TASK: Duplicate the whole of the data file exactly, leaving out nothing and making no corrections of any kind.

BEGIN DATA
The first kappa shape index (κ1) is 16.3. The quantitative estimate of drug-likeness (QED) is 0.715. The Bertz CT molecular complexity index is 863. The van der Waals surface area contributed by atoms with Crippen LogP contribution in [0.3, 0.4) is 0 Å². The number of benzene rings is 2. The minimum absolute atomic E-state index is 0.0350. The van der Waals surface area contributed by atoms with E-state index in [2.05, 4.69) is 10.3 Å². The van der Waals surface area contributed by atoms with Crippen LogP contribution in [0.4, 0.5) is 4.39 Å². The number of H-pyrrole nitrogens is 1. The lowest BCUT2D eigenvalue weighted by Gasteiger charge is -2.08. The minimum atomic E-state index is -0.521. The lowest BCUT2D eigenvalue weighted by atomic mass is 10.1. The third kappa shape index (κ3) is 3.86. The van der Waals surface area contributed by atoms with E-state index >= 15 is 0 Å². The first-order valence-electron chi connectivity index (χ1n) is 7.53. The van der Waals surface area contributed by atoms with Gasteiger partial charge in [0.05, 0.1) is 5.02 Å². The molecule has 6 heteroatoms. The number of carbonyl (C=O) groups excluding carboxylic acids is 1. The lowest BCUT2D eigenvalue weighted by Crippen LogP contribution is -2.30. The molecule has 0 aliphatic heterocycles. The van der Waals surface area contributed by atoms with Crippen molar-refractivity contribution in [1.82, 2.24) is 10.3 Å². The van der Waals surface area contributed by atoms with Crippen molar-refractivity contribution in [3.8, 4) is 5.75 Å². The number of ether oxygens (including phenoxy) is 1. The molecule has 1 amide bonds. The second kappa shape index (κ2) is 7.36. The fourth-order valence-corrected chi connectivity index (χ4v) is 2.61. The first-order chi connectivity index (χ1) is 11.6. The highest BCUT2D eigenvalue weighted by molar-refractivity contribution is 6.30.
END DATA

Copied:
The first kappa shape index (κ1) is 16.3. The quantitative estimate of drug-likeness (QED) is 0.715. The Bertz CT molecular complexity index is 863. The van der Waals surface area contributed by atoms with Crippen LogP contribution in [0.3, 0.4) is 0 Å². The number of benzene rings is 2. The minimum absolute atomic E-state index is 0.0350. The van der Waals surface area contributed by atoms with E-state index in [2.05, 4.69) is 10.3 Å². The van der Waals surface area contributed by atoms with Crippen LogP contribution in [0.4, 0.5) is 4.39 Å². The number of H-pyrrole nitrogens is 1. The lowest BCUT2D eigenvalue weighted by Gasteiger charge is -2.08. The minimum atomic E-state index is -0.521. The lowest BCUT2D eigenvalue weighted by atomic mass is 10.1. The third kappa shape index (κ3) is 3.86. The van der Waals surface area contributed by atoms with E-state index >= 15 is 0 Å². The first-order valence-electron chi connectivity index (χ1n) is 7.53. The van der Waals surface area contributed by atoms with Gasteiger partial charge in [0.05, 0.1) is 5.02 Å². The molecule has 6 heteroatoms. The number of carbonyl (C=O) groups excluding carboxylic acids is 1. The lowest BCUT2D eigenvalue weighted by Crippen LogP contribution is -2.30. The molecule has 0 aliphatic heterocycles. The van der Waals surface area contributed by atoms with Crippen molar-refractivity contribution in [1.82, 2.24) is 10.3 Å². The van der Waals surface area contributed by atoms with Crippen molar-refractivity contribution in [3.8, 4) is 5.75 Å². The number of ether oxygens (including phenoxy) is 1. The molecule has 1 amide bonds. The second kappa shape index (κ2) is 7.36. The fourth-order valence-corrected chi connectivity index (χ4v) is 2.61. The first-order chi connectivity index (χ1) is 11.6. The highest BCUT2D eigenvalue weighted by molar-refractivity contribution is 6.30.